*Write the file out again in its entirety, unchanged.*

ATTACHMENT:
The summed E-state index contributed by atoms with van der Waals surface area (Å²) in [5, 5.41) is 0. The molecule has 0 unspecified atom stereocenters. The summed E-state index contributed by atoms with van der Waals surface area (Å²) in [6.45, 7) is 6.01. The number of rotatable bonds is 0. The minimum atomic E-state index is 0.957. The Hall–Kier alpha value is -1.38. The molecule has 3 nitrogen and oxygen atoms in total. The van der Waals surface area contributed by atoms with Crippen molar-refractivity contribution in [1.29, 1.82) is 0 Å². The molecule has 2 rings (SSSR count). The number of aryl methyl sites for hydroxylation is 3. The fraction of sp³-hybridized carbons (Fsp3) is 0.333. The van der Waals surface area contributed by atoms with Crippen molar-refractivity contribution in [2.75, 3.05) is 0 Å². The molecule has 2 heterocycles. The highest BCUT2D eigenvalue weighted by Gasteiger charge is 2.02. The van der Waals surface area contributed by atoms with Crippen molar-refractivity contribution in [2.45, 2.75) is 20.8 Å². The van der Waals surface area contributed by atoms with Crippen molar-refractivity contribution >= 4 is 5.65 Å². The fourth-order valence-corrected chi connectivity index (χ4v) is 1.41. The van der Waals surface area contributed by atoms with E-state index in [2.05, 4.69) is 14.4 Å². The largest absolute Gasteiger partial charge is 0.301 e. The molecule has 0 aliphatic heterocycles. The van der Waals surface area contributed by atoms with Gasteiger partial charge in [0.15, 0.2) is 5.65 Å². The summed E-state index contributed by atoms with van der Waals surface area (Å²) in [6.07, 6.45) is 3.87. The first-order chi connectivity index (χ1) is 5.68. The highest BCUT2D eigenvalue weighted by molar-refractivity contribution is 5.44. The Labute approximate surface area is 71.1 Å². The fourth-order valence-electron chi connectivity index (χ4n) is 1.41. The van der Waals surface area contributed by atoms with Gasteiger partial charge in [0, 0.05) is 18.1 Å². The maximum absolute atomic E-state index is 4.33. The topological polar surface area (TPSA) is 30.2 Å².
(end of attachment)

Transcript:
The summed E-state index contributed by atoms with van der Waals surface area (Å²) in [5, 5.41) is 0. The molecule has 0 unspecified atom stereocenters. The summed E-state index contributed by atoms with van der Waals surface area (Å²) in [6.45, 7) is 6.01. The number of rotatable bonds is 0. The minimum atomic E-state index is 0.957. The Hall–Kier alpha value is -1.38. The molecule has 3 nitrogen and oxygen atoms in total. The van der Waals surface area contributed by atoms with Crippen molar-refractivity contribution in [1.29, 1.82) is 0 Å². The molecule has 2 rings (SSSR count). The number of aryl methyl sites for hydroxylation is 3. The fraction of sp³-hybridized carbons (Fsp3) is 0.333. The van der Waals surface area contributed by atoms with Crippen molar-refractivity contribution in [2.75, 3.05) is 0 Å². The molecule has 2 heterocycles. The highest BCUT2D eigenvalue weighted by Gasteiger charge is 2.02. The van der Waals surface area contributed by atoms with Crippen molar-refractivity contribution in [2.45, 2.75) is 20.8 Å². The van der Waals surface area contributed by atoms with Crippen molar-refractivity contribution >= 4 is 5.65 Å². The fourth-order valence-corrected chi connectivity index (χ4v) is 1.41. The van der Waals surface area contributed by atoms with E-state index in [2.05, 4.69) is 14.4 Å². The largest absolute Gasteiger partial charge is 0.301 e. The molecule has 0 aliphatic heterocycles. The van der Waals surface area contributed by atoms with Gasteiger partial charge in [0.15, 0.2) is 5.65 Å². The summed E-state index contributed by atoms with van der Waals surface area (Å²) in [6.07, 6.45) is 3.87. The first-order chi connectivity index (χ1) is 5.68. The highest BCUT2D eigenvalue weighted by molar-refractivity contribution is 5.44. The Labute approximate surface area is 71.1 Å². The fourth-order valence-electron chi connectivity index (χ4n) is 1.41. The van der Waals surface area contributed by atoms with Gasteiger partial charge in [0, 0.05) is 18.1 Å². The maximum absolute atomic E-state index is 4.33. The topological polar surface area (TPSA) is 30.2 Å².